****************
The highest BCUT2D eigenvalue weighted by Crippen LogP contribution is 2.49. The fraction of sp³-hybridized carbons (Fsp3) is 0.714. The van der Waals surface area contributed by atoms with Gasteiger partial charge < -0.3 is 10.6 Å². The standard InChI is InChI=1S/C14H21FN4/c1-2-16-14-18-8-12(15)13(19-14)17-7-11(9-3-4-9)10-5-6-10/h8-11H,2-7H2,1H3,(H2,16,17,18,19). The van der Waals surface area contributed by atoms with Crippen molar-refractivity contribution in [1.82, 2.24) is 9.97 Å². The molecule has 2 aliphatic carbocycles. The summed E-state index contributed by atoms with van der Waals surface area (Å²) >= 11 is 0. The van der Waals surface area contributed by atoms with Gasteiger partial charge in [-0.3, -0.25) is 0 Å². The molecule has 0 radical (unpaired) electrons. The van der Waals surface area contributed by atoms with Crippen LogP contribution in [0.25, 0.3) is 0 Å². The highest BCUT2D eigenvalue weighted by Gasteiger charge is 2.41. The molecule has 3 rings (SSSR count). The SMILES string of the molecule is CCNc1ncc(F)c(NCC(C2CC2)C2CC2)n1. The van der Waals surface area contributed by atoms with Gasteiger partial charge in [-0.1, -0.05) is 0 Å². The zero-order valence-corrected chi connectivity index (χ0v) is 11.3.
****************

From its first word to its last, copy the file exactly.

The highest BCUT2D eigenvalue weighted by Crippen LogP contribution is 2.49. The fraction of sp³-hybridized carbons (Fsp3) is 0.714. The van der Waals surface area contributed by atoms with Gasteiger partial charge < -0.3 is 10.6 Å². The standard InChI is InChI=1S/C14H21FN4/c1-2-16-14-18-8-12(15)13(19-14)17-7-11(9-3-4-9)10-5-6-10/h8-11H,2-7H2,1H3,(H2,16,17,18,19). The van der Waals surface area contributed by atoms with Crippen molar-refractivity contribution in [1.82, 2.24) is 9.97 Å². The molecule has 2 aliphatic carbocycles. The summed E-state index contributed by atoms with van der Waals surface area (Å²) >= 11 is 0. The van der Waals surface area contributed by atoms with Gasteiger partial charge in [-0.3, -0.25) is 0 Å². The molecule has 0 radical (unpaired) electrons. The van der Waals surface area contributed by atoms with Crippen LogP contribution in [0.25, 0.3) is 0 Å². The highest BCUT2D eigenvalue weighted by Gasteiger charge is 2.41. The molecule has 3 rings (SSSR count). The SMILES string of the molecule is CCNc1ncc(F)c(NCC(C2CC2)C2CC2)n1. The van der Waals surface area contributed by atoms with Gasteiger partial charge in [-0.1, -0.05) is 0 Å². The zero-order valence-corrected chi connectivity index (χ0v) is 11.3.